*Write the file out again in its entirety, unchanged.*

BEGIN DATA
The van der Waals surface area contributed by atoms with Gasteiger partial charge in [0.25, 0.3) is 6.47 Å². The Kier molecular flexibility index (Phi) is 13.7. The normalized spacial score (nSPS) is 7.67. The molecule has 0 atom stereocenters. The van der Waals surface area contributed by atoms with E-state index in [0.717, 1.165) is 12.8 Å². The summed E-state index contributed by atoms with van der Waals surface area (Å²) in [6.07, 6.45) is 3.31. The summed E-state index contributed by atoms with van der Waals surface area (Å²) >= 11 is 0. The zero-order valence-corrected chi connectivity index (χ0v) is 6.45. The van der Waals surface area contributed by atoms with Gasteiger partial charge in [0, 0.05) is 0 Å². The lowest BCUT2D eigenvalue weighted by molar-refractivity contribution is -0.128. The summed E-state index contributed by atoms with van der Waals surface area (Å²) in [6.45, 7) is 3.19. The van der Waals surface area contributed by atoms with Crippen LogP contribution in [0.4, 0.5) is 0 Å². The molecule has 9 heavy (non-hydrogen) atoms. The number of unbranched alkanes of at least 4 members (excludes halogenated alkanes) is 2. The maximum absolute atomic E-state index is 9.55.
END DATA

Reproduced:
The van der Waals surface area contributed by atoms with Gasteiger partial charge in [0.25, 0.3) is 6.47 Å². The Kier molecular flexibility index (Phi) is 13.7. The normalized spacial score (nSPS) is 7.67. The molecule has 0 atom stereocenters. The van der Waals surface area contributed by atoms with E-state index in [0.717, 1.165) is 12.8 Å². The summed E-state index contributed by atoms with van der Waals surface area (Å²) in [6.07, 6.45) is 3.31. The summed E-state index contributed by atoms with van der Waals surface area (Å²) >= 11 is 0. The zero-order valence-corrected chi connectivity index (χ0v) is 6.45. The van der Waals surface area contributed by atoms with Gasteiger partial charge in [0, 0.05) is 0 Å². The lowest BCUT2D eigenvalue weighted by molar-refractivity contribution is -0.128. The summed E-state index contributed by atoms with van der Waals surface area (Å²) in [6.45, 7) is 3.19. The van der Waals surface area contributed by atoms with Crippen LogP contribution in [0.4, 0.5) is 0 Å². The molecule has 9 heavy (non-hydrogen) atoms. The number of unbranched alkanes of at least 4 members (excludes halogenated alkanes) is 2. The maximum absolute atomic E-state index is 9.55.